Farmers who voted to leave the EU, having been encouraged to do so by some people now in the government, need firm evidence they were right to do so. Their hopes of reduced red tape have already been dashed by plans for a bureaucratic green Brexit; their thoughts of seamless trade with the EU-27 also seem to be slipping away.
However there is one big gesture that government could make that would cost it nothing, at this stage.
That is about our old nemesis – the problems in the Brazilian meat industry. Last year the focus was on the red meat industry and allegations of fraud and corruption by officials to allow the export of sub-standard meat. The EU, despite immense pressure from the farming lobby, stopped short of a blanket ban. It limited its response to the meat factories in the firing line. However the claims by the Brazilian industry that it has cleaned up its act are now being questioned. This follows reports that one of the big export players in the poultry industry has been using the same tactics to export meat that does not satisfy health standards. In response the EU has removed seven export companies from its list of approved suppliers, but the endemic scale of fraud and corruption in Brazil makes the case for a more aggressive approach.
This is an open goal for the pro-Brexit farming minister, Michael Gove. He has said he will not allow the import of food products that do not meet UK standards. He could steal a march over the EU, by saying that after Brexit he will adopt the precautionary approach and ban imports until UK vets are satisfied Brazil has put the problems of fraud and corruption behind it. An irony is that while the general public is worried about chlorine washed chicken from the United States, which is wholesome if unattractive, it accepts imports from countries whose standards really do need to be questioned.
The chances of this happening are slim. The bigger picture will always win out, and that applies in the UK as much as it does in the EU. Despite concerns about standards in Brazil, and the failure of its government there to solve these, this is not being allowed to blow off course plans for a free trade deal between the EU and the Mercosur countries in South America. This deal is close to being confirmed, and it will allow special tariff access for 100,000 tonnes of Brazilian beef. The problems that have surfaced in the Brazilian poultry industry are being seen as an inconvenience to be set to one side, so that the trade boat is not rocked.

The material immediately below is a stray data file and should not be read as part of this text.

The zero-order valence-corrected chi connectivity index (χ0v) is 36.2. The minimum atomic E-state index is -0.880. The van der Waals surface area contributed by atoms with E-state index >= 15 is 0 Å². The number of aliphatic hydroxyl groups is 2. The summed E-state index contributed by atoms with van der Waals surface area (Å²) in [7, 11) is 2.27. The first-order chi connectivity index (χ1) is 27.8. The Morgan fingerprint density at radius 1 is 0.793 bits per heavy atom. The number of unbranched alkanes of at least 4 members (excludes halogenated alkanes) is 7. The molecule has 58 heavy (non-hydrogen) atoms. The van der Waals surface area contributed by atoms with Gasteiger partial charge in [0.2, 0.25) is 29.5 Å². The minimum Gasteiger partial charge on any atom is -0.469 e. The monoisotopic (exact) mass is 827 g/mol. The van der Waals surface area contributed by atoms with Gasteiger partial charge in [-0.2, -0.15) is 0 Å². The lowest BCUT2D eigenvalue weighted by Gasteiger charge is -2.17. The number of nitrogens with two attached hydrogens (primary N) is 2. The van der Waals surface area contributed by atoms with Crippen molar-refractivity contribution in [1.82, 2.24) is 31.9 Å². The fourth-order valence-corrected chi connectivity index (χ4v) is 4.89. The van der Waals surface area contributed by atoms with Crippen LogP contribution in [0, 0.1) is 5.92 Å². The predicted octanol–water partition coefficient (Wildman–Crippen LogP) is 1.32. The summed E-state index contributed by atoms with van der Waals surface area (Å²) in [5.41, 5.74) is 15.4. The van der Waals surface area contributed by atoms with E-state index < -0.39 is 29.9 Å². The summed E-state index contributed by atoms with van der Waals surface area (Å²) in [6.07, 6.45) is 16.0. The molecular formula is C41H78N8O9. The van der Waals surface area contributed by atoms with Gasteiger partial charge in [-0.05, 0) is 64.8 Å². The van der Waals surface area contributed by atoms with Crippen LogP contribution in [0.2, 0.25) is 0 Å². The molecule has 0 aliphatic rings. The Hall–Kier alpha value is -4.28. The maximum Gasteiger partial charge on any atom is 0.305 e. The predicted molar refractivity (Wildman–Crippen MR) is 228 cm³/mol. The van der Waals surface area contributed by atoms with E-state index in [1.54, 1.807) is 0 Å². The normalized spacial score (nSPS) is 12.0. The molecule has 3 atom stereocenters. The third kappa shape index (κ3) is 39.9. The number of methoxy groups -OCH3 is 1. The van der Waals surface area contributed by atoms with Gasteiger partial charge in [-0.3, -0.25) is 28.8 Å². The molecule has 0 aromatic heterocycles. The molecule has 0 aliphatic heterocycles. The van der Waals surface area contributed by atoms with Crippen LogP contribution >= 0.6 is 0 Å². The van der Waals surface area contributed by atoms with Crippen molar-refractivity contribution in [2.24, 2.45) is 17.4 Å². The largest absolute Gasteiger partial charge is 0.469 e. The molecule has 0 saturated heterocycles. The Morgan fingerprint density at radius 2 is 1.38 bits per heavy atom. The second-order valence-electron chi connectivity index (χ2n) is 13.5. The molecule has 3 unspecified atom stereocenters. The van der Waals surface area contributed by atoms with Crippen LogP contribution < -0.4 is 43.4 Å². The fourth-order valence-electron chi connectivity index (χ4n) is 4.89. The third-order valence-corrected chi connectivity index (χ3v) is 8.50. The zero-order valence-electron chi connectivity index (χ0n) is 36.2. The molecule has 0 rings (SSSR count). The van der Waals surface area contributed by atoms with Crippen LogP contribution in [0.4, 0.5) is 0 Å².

The UK could show now that after Brexit it will put the interests of UK consumers first, but we will get words rather than action. When the prospect of a post-Brexit trade deal for the UK with those same Mercosur countries is on the table, the government will sign up at all costs. Like the view now in Brussels the problems of dodgy meat will be an inconvenience to be set to one side. Anyone who believes differently probably also believes they will win the lottery tonight, on the basis of their calculations of probability.
We need to get away from the delusion that we can have pain free trade deals with countries outside the EU, or that they will accept we do not want their food because we want EU quality standards. Ask any business, and they will confirm that trade works best when you sell into your closest market that offers good prices. That is why Ireland’s biggest food export market is the UK – and it is why we have done well, selling into the EU-27. Profit comes from good prices for high quality food, rather than commodity markets, and from minimising transport costs and avoiding duties. That is the attraction Margaret Thatcher saw in the EU single market when she was one of those driving its creation and efficient working.
A recent report put at £9 billion the cost to agriculture and food of a hard Brexit. Of that cost, £6 billion would fall on the EU-27.
Tariffs on imports to the UK would be a disaster for key member states, including the Netherlands, Ireland, France, and Germany. Ireland’s biggest export market would suffer a blow that would be felt across the entire economy. This is why, when it comes to trade, common sense has to prevail over politics.